Create and release your Profile on Zintellect – Postdoctoral applicants must create an account and complete a profile in the on-line application system. Please note: your resume/CV may not exceed 2 pages.
Complete your application – Enter the rest of the information required for the IC Postdoc Program Research Opportunity. The application itself contains detailed instructions for each one of these components: availability, citizenship, transcripts, dissertation abstract, publication and presentation plan, and information about your Research Advisor co-applicant.
Additional information about the IC Postdoctoral Research Fellowship Program is available on the program website located at: https://orise.orau.gov/icpostdoc/index.html.
If you have questions, send an email to ICPostdoc@orau.org. Please include the reference code for this opportunity in your email.
Research Topic Description, including Problem Statement:
If two parties agree who would win a fight between them, neither party starts a fight. If, however, there is uncertainty or disagreement on who would win a fight, a fight might start. Preventing war, then, often relies on deterrence, by one party credibly illustrating its relative strength superiority. However, sometimes the way to win a fight is to use a resource or technique that the adversary has never seen before. It is exactly because the adversary has little knowledge of the resource that makes it strong; advertising it would erode its strength. This prevents advertising the resource, which undermines the ability to credibly illustrate relative strength, which lowers deterrence and increases the probability of a fight. Game theoretical analyses have considered deterrence at length, as well as deterrence under uncertainty, but there has been much less analysis of the strategic ramifications of resources that must remain secret to be strengths.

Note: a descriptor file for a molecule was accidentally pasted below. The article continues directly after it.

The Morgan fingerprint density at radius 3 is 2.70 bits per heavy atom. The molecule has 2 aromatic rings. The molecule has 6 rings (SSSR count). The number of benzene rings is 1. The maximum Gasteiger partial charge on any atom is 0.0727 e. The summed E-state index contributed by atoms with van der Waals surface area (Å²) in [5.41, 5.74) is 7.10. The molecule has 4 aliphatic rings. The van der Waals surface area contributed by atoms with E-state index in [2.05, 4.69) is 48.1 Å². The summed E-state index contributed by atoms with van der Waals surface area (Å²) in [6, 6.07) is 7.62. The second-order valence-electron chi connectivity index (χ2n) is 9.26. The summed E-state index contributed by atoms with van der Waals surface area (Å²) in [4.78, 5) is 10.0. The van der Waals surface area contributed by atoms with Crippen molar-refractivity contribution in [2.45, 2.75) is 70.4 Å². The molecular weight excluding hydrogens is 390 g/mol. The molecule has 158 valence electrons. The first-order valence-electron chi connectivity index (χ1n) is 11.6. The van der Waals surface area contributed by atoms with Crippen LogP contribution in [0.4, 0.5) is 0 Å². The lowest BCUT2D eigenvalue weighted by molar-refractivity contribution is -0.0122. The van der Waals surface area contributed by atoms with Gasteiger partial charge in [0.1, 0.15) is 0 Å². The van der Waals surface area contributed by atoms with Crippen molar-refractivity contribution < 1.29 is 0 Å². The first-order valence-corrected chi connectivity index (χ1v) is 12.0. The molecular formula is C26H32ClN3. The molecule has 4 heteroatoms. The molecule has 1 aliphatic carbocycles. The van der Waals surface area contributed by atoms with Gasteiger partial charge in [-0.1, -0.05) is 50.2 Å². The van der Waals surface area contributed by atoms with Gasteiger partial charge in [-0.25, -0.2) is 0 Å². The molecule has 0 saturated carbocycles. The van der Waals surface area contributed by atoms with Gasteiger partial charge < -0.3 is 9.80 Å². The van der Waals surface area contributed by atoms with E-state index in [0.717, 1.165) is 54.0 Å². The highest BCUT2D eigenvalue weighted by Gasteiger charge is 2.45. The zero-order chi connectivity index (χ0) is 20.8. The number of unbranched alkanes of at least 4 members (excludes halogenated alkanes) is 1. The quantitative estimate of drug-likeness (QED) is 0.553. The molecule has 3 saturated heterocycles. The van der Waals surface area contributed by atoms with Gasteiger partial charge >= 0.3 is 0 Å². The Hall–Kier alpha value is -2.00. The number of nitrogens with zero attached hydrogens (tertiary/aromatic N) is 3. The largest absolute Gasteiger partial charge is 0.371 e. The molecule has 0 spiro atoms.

Relevance to the Intelligence Community:
The US defense and intelligence communities, along with their adversaries, have capabilities that would be relevant in a war, but which would be markedly less effective if they were publicized before the war. These capabilities are thus kept under wraps, but by doing so this prevents the benefits of deterrence, which increases the probability of a war. Determining general principles of the strategic effects of such capabilities and how to handle them would potentially allow for less brinksmanship and war.
Key Words: Deterrence; game theory; hidden capabilities; strategic interactions